The Power of Economic Moats
First-quarter 2023 earnings season is coming to an end and it’s been a mixed bag. For Q1, the blended earnings decline for the S&P 500 is -2.5%. However, on March 31, the estimated earnings decline for the quarter was even worse at -6.7% (data from research firm FactSet).
Better-than-expected quarterly results from mega-cap bellwethers, e.g. JPMorgan Chase (NYSE: JPM) and Apple (NSDQ: AAPL) have lifted the overall performance for the quarter.
It begs the question: What makes a company strongly competitive and resilient to economic ups and downs? For insights I turned to Nathan Slaughter, chief investment strategist of our premium trading services, Takeover Trader and High-Yield Investing. That’s him, pictured below.
Nathan’s answer? In a word, “moats.” Just as moats were designed to protect Medieval castles, they can turn a company into a financial fortress. In the following interview, Nathan explains in detail and cites specific examples. My questions are in bold.
You’ve written extensively about the value of economic moats. What do you mean by that term?
I place a great deal of importance on economic moats. So does Warren Buffett. In the simplest terms, these are sustainable advantages that protect a business from marauding competitors seeking to pillage its profits.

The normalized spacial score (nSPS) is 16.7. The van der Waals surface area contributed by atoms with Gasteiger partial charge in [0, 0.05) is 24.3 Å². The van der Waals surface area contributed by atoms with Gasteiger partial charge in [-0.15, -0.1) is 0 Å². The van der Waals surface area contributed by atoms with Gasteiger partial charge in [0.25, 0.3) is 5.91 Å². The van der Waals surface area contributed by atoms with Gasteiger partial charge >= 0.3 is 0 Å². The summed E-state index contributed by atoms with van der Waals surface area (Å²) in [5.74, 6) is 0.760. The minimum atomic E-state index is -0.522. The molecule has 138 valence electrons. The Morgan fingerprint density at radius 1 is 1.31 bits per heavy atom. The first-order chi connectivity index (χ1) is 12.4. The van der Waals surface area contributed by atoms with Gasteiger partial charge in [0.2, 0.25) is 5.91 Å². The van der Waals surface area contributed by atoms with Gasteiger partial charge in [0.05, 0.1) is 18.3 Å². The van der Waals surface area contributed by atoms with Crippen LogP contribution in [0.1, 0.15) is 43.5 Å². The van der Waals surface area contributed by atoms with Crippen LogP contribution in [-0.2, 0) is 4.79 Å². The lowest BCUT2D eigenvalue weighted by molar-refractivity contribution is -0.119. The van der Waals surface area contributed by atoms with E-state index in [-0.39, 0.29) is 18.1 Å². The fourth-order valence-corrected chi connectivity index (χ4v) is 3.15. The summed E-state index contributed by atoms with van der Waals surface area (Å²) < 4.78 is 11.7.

Without some type of moat, it’s nearly impossible for a company to sustain superior returns on invested capital. All of the world’s most profitable businesses have some type of moat, including such stalwarts as Apple (NSDQ: AAPL), Amazon (NSDQ: AMZN), and Walmart (NYSE: WMT).
It’s an enviable position. Most industries have nothing to prevent new rivals from crowding in and elbowing for space. Take fast-food chains for example. They wage a never-ending battle for market share and must usually sacrifice profit margins to attract and retain customers. The same is true of grocers, department stores, and countless other cutthroat industries.
But with daunting barriers to entry, it’s difficult (if not impossible) for newcomers to break in. So the market isn’t carved up into thin slices. The entire heaping pie is served up to one or two lucky incumbents.
Please amplify the topic of “barriers to entry.”
There are different types of moats, barriers to entry being only one of them. There are several different barriers that help dissuade would-be competitors from setting up shop. Let’s discuss four of the most common deterrents.
Regulatory hurdles. Some industries are governed by layers of rules, regulations and oversight that scare away potential players. Slot machine makers, for example, must get the blessing of gaming control boards and other regulatory bodies before they can even think of putting a product on the market.
In some cases, the powers-that-be go out of their way to limit the playing field. The credit ratings business is a textbook example. Stringent SEC qualifications make it nearly impossible to get a toe-hold in this industry, so a handful of lucky firms like Moody’s (NYSE: MCO) rake in all the profit.